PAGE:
How much does CBT cost?
CBT is a type of therapy and the approach of therapy does not impact how much it costs. Costs for therapy vary by providers (therapists) and where you live. According to one website the average therapy session in Minnesota costs $60-120. Costs of care at ALL IN can range from $125 to $205 per hour because of the level of care we provide.
However, it is important to consider that the Affordable Care Act significantly expanded insurance coverage for mental health services.
Not all insurances cover mental health services equally, so be sure and check with your insurance provider.
For people who have no insurance or have not so great mental health coverage you can also check and see if therapists offer a sliding scale.
A sliding scale means that providers (therapists) will change their rate (cost per hour) based on your income.
These scales vary, and if therapy is still too expensive on that scale be sure and check into local free mental health services. For instance, in the Twin Cities area Walk-In Counseling Center offers free brief therapy services (meaning you can see a therapist at no cost for approximately 7 sessions).
How long does it take for CBT to work?
How long CBT takes for you will vary from person to person. It will also depend on the type of mental health issues that prompted to you seek out therapy. A review in the Clinical Psychology Review found that CBT for depression was more effective with 16 sessions (when compared to 8 sessions).
Be sure and talk to your therapist about goals and how you will know when you are done with therapy.
Can I do CBT on myself?
For sure, there are techniques from CBT that you can practice on your own. For instance, a thought log is a way for you to track your automatic thoughts, or your cognitive distortions.
To start a thought log, you want to write down the thought you are having, the situation that you were in when you had the thought, and the emotion you were feeling when you had that thought.
Next, you want to evaluate how true your first thought feels (0%-100% true). Then you will argue your case with your automatic thought. What evidence is there that your thought is wrong/right?
Lastly, what is a thought that still feels true, but may be a less extreme version of your first automatic thought.
For instance, say you are at work with a big project/deadline coming up, you might have an automatic thought that says, “I am a failure, I will never get everything done.” Your situation is at work under a deadline, and your feelings are panic and self-doubt. You then think of how true that thought feels, it may feel 99% true. You then will argue a case with your automatic thought (pro/con’s). For instance, part of your argument for the thought would be that this is the biggest project you have ever taken on. The argument against, might be you have never missed a deadline before, you have X and Y skill that will help you finish. Then you will see if you can find a less extreme version of that thought. You might come up with the thought “I am worried about finishing this project on time.” This thought could feel 75% true, and it is less extreme than the first thought as it is not an assessment of you as a person (i.e., “I am a failure”).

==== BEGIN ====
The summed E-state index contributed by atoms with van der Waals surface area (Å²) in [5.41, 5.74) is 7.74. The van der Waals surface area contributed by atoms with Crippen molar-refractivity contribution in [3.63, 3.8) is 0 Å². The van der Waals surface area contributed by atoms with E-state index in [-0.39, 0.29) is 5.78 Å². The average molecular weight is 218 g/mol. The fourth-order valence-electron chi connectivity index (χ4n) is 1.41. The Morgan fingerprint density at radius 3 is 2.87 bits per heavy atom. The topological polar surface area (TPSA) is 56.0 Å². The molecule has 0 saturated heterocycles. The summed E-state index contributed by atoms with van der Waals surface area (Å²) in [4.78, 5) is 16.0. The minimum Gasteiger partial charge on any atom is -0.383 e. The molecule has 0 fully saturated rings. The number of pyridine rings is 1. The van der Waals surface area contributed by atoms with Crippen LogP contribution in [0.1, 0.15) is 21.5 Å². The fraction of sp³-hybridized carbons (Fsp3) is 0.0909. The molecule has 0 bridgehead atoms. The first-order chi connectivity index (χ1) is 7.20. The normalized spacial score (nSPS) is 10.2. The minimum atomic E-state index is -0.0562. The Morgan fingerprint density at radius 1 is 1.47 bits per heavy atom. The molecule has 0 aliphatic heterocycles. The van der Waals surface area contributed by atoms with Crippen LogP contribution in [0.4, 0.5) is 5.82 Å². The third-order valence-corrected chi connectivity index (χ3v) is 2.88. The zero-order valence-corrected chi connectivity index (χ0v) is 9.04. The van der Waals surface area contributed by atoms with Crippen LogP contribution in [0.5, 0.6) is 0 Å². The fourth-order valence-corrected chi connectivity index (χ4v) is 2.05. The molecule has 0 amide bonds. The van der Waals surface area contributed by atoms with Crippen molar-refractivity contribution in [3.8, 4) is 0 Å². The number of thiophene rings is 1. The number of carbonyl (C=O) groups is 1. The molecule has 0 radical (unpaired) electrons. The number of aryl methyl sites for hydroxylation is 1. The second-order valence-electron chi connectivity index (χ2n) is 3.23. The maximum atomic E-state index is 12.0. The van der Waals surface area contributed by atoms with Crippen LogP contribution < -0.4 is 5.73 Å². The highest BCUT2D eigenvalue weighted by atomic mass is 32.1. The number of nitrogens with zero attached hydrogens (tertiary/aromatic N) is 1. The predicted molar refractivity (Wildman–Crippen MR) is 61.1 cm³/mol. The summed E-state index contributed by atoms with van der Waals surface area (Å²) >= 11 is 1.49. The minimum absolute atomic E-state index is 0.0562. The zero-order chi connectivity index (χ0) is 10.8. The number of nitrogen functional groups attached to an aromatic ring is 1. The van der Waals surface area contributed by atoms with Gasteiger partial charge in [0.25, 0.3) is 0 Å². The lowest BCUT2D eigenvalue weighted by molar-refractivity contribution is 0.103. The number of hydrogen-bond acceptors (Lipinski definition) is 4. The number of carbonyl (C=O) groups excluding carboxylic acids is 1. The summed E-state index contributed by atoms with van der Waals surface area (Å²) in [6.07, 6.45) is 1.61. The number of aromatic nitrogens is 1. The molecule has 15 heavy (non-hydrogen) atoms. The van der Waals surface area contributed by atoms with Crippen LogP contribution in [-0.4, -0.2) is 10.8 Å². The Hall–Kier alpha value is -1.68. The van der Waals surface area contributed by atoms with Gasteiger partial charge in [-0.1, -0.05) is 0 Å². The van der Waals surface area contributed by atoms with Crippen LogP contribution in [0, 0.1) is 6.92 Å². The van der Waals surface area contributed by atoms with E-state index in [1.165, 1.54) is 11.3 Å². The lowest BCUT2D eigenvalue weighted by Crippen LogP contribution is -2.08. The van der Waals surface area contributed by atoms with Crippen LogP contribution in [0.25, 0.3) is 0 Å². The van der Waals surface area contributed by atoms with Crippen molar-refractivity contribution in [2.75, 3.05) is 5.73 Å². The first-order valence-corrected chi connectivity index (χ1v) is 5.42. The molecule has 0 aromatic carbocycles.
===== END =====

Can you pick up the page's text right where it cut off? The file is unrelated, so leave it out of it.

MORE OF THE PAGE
You can find different versions of thought logs online and there are even some apps for your smart phones that offer a thought log.
While some CBT techniques like this can be done on your own, it is important to be aware of if you are feeling stuck or like things are getting worse.
If that is the case, then you should consider seeking out a therapist to help you get unstuck and start to feel better.
Can Cognitive Behavioral Therapy be used to treat Post Traumatic Stress Disorder (PTSD)?
CBT’s effectiveness is not limited to treat depression, anxiety disorders, or other emotional and behavioral issues. It can also be applied to treat more mental illness, such as Post Traumatic Stress Disorder (PTSD). There is also evidence to show it is just as effective as another highly validated treatment model called Eye Movement Desensitization and Reprocessing (EMDR). CBT is also as effective as mental health medication,
For more information on Cognitive Behavioral Therapy, read this article on the American Psychological Association’s website.
You can always find a therapist that practices CBT at ALL IN.
Beronio, K., Glied, S., & Frank, R. (2014). How the Affordable Care Act and Mental Health Parity and Addiction Equity Act greatly expand coverage of behavioral health care. The journal of behavioral health services & research, 41(4), 410-428.
Butler, A. C., Chapman, J. E., Forman, E. M., & Beck, A. T. (2006). The empirical status of cognitive-behavioral therapy: a review of meta-analyses. Clinical psychology review, 26(1), 17-31.
Cluxton-Keller, F. (2011). Cognitive behavioral models of family therapy. Marriage and family therapy: A practice-oriented approach.
Gautam, M., Tripathi, A., Deshmukh, D., & Gaur, M. (2020). Cognitive Behavioral Therapy for Depression. Indian journal of psychiatry, 62(Suppl 2), S223.
Grilo, C. M., Masheb, R. M., & Wilson, G. T. (2005). Efficacy of cognitive behavioral therapy and fluoxetine for the treatment of binge eating disorder: a randomized double-blind placebo-controlled comparison. Biological Psychiatry, 57(3), 301-309.
Seidler, G. H., & Wagner, F. E. (2006). Comparing the efficacy of EMDR and trauma-focused cognitive-behavioral therapy in the treatment of PTSD: a meta-analytic study. Psychological medicine, 36(11), 1515-1522.